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Why My Lifestyle Business Almost Failed (And What I Did About It)

Why My Lifestyle Business Almost Failed (And What I Did About It)

What picture do you paint when you hear the phrase lifestyle entrepreneur?

Someone sitting under a coconut tree on a white sandy beach with an open laptop sipping Mai Tais?

Or is your picture a bit more intense, like a ragged t-shirt, bandana-wearing adventurer climbing volcanos or swimming with sharks?

When I was starting a business as a lifestyle entrepreneur, I pictured the first. While I wanted to be the dude swimming with sharks, the closest I got was treading water with dolphins. Yet I quickly discovered focusing too much on either picture, at least early on, is lame because neither laptop location nor exotic adventure produce revenue, and what matters most when starting a business is revenue.

When it comes to getting your lifestyle business off the ground, take it from someone who got distracted early on by travel and adventure, your business will not produce revenue or create the life you want until you clarify your lifestyle/work vision.

Your lifestyle/work vision, which I define as figuring out the life you want to live and finding a way to fit work into that life, is what shapes your business strategy.

In fact, instead of worrying about what kind of laptop plug you’ll need in Tahiti, the best question to ask yourself as you start your entrepreneurial journey is this: What kind of lifestyle business fits what I want?

Two Lifestyle/Work Pictures.

Even though scaling mountains or laying on beaches represent the most popular kind of lifestyle-entrepreneur picture, it’s not the only one. There are at least two types of lifestyle businesses you can create, and the differences between them are both foundational and fundamental.

The first has already been hinted at in this article. It’s creating a business to support the life you feel called to live. Classic examples include an online business that sells niched products or a buy-and-hold rental real estate company.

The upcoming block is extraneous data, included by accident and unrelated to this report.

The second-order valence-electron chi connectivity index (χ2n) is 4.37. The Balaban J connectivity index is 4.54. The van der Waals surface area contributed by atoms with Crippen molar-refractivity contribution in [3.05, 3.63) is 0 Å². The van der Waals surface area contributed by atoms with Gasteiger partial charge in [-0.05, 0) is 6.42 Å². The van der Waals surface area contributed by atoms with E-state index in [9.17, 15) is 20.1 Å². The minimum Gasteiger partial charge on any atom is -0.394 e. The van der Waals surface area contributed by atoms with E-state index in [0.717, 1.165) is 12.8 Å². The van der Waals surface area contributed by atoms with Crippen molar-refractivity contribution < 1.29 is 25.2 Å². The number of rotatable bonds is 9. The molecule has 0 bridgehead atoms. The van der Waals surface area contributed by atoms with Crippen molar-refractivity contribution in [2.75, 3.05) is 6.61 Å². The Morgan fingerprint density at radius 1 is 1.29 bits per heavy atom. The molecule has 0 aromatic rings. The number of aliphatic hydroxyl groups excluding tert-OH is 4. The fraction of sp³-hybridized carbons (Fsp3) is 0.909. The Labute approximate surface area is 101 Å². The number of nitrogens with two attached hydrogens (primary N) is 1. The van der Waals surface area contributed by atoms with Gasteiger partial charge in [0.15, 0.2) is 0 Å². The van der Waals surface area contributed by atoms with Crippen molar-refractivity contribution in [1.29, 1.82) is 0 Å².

The goal behind these businesses is to create passive income so that you can unplug from the business and spend time pursuing your true passions. In other words, your business is designed to support the life you feel called to live beyond the business.

The second lifestyle-business picture is actually more common than the first, even though it doesn’t receive nearly as much fanfare.

In the simplest terms, this type of business is designed around your life’s calling. This means your work and life are not seen as two separate things; instead, they’re complimentary. They aren’t silo-ed, they’re spaghetti-ed.

Your business still gives you freedom to live the lifestyle you want, but because you are passionate about the work this business does, you invest your time and energy back into the business. In other words, the business is part of your life’s calling, so work doesn’t feel like work…it feels like play.

Different Pictures. Different Visions.

One lifestyle-business picture isn’t better than the other, each is just connected to a unique lifestyle/work vision. The vision of the first is to create enough support to allow you to live the life you feel called to live. The vision of the second is to create a vehicle that allows you to do the same. The first buoys your life, the second drives your life.

For example, I own two businesses and both have different lifestyle/work visions.

My real estate company’s primary goal is to create support for me to live the life I feel called to live. I’m not particularly passionate about working in the real estate business, but I appreciate the passive income it produces. Because I want to minimize the time I invest in this business and maximize my passive income, I have created systems that streamline operations so I can be as hands-off as possible. This business buoys my life.

On the other hand, the primary purpose behind my speaking and consulting business is to create a vehicle for my life’s calling. Since this business allows me to do work I’m passionate about, I want to give as much of myself as possible to this business. I still seek to streamline operations, but not because I want to unplug from the business. Since the work I do in this business is such a part of who I am and how I want to impact others, I streamline operations so that I can maximize how I invest my time and energy. I purposefully spaghetti this business into my life because it drives my life’s calling.

What’s Your Lifestyle Vision?

These two visions for starting a business have little to do with laptop locations or exotic adventures.

Instead, they answer a deeper question—what kind of life do you want to live and how do you want work to fit into that life?

Will your lifestyle business buoy your life or drive it?

When starting a business, it’s more important to figure out this vision than to worry about what plug to use in Tahiti.

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